Friday, November 20, 2020

A Time to Keep Silence

There are many fiction books written about Amish and Mennonites, but Emily Steiner recently published a book quite unlike  the typical "bonnet fiction."


A Time to Keep Silence
is the story of Monica Mast, an older single who started a job in a new community since she had to quit teaching school. The past stalks her as she tries to find her place in a new church. She soon encounters Justin Reinford who is struggling with his own disappointments from people's expectations. 

The typical writer would have Monica and Justin marry and live happily-ever-after, but A Time to Keep Silence shows the loneliness and misunderstanding that singles can face in a tight-knit Mennonite community. This is a book that an older single may relate to, and those of us who are married can read to understand the challenges of singles. 

A Time to Keep Silence is the first book in a trilogy about Monica and Justin. Emily gave me a sneak peak at the second book in the series, and though the book make me mad in some ways, now I can't wait to read the third book. These characters are real enough that I feel invested in their lives.


Emily has also written several historical fiction books. The Lilly of Appalachia series contains three books. Under the Bridge tells of Lilly's growing up years in a Kentucky mining community and her desire for an education and travel. Under Fire continues Lilly's story as her community is caught up in the violence of the coal mining riots in the early 1900s. Under the Juniper Tree follows Lilly and her family as they flee Kentucky looking for a place of safety but find more tensions in their new home in West Virginia.

You can buy A Time to Keep Silence for $12.50. The Lilly books are $10.99 eachvor $30.00 for the whole set. Regular shipping is $3.00 for the first book and $0.50 for each additional book. If you buy six or more copies (any title) Emily is offering free shipping. Email Emily at jemstyle01@icloud.com and mention that you read about her books at Home Joys for this pricing.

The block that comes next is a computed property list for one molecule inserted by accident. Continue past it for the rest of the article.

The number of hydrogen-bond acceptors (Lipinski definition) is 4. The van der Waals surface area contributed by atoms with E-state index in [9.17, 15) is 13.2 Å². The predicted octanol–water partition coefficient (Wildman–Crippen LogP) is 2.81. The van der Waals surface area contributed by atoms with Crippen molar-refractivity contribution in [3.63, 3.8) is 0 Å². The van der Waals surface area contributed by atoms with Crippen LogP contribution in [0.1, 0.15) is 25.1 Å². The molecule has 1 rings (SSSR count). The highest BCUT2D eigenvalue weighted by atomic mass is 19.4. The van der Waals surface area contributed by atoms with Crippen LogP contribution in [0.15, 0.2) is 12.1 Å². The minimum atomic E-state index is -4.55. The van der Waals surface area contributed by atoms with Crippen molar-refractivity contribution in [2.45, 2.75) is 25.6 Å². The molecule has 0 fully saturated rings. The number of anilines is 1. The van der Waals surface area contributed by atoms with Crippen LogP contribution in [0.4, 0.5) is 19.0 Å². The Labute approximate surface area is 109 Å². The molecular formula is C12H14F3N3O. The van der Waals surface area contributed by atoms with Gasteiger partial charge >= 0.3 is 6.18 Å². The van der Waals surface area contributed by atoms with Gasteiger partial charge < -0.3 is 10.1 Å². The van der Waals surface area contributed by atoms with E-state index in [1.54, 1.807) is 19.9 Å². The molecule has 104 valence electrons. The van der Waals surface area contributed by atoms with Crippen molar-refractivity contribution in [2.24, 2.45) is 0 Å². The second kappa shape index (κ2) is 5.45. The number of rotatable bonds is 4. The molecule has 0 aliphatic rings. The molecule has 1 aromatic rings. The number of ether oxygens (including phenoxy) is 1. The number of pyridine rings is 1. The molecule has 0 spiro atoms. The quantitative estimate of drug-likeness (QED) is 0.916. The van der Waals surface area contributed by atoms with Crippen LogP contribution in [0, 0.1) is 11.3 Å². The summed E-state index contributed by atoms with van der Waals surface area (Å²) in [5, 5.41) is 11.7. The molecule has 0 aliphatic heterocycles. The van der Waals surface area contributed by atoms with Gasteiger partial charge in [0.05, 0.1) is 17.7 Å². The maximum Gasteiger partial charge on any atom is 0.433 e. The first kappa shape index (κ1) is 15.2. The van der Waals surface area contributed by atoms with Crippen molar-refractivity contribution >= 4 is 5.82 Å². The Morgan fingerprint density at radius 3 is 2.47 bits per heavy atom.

Emily gave me a review copy of A Time to Keep Silence but the opinions on this review are my own.

Wednesday, November 18, 2020

The Tie Between

I remember exactly where I was when Suellen first told me about her writing project. On that day, I had no idea that I would be her target audience.

A few years before, Suellen's sister Lydia lost her husband in a farming accident. As Lydia adapted to life as a widow, she wished for a book that would not only talk about grief but also the practical subjects of raising children and all the changes that come with being a widow. When she couldn't find such a book, Suellen offered to compile it for her. The Tie Between is the result.



Suellen surveyed many Mennonite and Amish widows to compile this book. I appreciate their honesty and vulnerability as they shared the challenges of widowhood. Many writers contributed articles, poems, and stories to the book, mostly widows but also those who lost a sister, a child, or a parent. 

I'm not sure why, but I haven't searched out many books on grief, though a few have come my way. So when Suellen gave me a copy of her new book a few weeks ago, I wasn't sure if I wanted to read it. But I flipped open the book and soon found myself unable to put the book down. Reading through these pages helped me feel understood as a widow. I kept thinking, "So that is normal. Others feel this way too."